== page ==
Re: a free replication economy

Paul Hughes (
Tue, 28 Apr 1998 16:54:59 -0700

James Rogers wrote:

> >Is there a free-market mechanism (incentive) w/o coercion that would
> alleviate the >poorer segment of the populace through this transition period?
> Off hand, I can not think of a free market mechanism that would serve as a
> solution given your criteria.
> However, I think the scenario will play out a little differently than as
> you describe. The transition of marketable skills may happen somewhat
> prior to the transition of the production economy, creating a very
> uncomfortable gap for those who cannot adapt and whose skills are no longer
> valued. Information/knowledge economic transitions are happening now,
> while strong nanotech is still decades off. In this case, it may be far
> too expensive to support those who cannot adapt, since the difference
> between skill value and cost of support would be large enough to be a very
> significant burden on the productive segment of society, far more than
> altruism is likely to support.
> This transition may not have a "feel good" solution.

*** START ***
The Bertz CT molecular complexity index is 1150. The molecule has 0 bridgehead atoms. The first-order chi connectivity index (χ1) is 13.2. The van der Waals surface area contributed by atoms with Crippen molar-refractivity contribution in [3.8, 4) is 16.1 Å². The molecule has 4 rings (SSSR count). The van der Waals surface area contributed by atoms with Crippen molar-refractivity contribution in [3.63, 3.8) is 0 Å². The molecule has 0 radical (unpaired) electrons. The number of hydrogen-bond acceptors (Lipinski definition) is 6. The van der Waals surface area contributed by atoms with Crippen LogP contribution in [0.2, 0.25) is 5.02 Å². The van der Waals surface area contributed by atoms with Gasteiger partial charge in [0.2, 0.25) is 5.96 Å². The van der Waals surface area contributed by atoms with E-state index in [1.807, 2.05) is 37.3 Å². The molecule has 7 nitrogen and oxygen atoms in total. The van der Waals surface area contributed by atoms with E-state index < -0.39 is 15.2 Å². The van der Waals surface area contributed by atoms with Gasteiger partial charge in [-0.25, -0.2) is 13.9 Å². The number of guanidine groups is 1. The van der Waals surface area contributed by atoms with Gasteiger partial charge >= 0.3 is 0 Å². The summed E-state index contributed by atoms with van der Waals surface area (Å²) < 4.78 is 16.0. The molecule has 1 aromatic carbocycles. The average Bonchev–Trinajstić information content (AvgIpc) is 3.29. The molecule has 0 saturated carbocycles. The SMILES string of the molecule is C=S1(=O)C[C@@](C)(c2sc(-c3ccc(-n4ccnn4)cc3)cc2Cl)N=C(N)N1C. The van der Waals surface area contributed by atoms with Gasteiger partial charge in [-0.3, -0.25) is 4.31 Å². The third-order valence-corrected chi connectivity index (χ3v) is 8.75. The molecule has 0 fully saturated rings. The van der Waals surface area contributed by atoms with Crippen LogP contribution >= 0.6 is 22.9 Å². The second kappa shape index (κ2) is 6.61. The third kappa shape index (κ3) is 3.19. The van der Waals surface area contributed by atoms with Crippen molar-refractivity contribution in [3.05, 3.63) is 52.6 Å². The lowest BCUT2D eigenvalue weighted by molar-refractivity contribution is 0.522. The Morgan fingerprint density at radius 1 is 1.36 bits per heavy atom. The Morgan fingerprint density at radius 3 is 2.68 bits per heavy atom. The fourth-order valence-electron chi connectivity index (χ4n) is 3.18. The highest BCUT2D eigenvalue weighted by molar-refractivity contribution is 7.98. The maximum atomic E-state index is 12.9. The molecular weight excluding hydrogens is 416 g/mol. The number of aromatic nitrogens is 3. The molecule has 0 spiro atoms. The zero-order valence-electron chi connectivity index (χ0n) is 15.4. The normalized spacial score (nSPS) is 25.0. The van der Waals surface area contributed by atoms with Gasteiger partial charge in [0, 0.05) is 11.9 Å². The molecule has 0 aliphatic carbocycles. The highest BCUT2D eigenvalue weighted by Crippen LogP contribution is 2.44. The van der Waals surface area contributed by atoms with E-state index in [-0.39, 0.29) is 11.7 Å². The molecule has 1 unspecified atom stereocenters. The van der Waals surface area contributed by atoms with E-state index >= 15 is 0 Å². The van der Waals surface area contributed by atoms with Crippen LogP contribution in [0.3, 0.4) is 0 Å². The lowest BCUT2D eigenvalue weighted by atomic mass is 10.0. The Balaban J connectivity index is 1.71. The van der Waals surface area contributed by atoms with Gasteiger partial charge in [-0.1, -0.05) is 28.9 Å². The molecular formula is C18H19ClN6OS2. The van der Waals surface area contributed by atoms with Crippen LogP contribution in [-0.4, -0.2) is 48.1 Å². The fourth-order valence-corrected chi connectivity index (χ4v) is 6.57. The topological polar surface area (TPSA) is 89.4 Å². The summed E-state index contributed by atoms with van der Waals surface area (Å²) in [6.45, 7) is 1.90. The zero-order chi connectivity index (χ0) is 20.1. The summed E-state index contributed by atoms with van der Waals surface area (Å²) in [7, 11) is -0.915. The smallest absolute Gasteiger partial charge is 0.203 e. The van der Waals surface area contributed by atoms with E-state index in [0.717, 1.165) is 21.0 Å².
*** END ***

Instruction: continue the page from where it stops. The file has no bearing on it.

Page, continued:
Finally Ah ah! Therein lies the rub! You see, most people in the US at least
have enough money to get by. So if the economy is increasing in productivity and
efficiency, why then will more and more people become impoverished instead of
becoming better off? I tell you why, because the means of production and capital
becomE accumulated at the top at the expense of all those at the bottom. It's
simple mathematics! Gee, sounds like this is already happening. NPR announced
the other day that now 94% of US wealth is in the the hands of the top 20% - the
greatest discrepancy in US history. Hmmmmmm...

***So if I were to take your scenarios seriously, the free-market is nothing more
than a ripe opportunity for the rich to get richer at the expense of the rest of

I cannot think of a better argument against free-markets than the one you have
just outlined!! :-)

If not, then only one conclusion can be drawn - AUTOMATION IS BAD FOR THE ECONOMY.

Boy its fun being a devil's advocate!!

Paul Hughes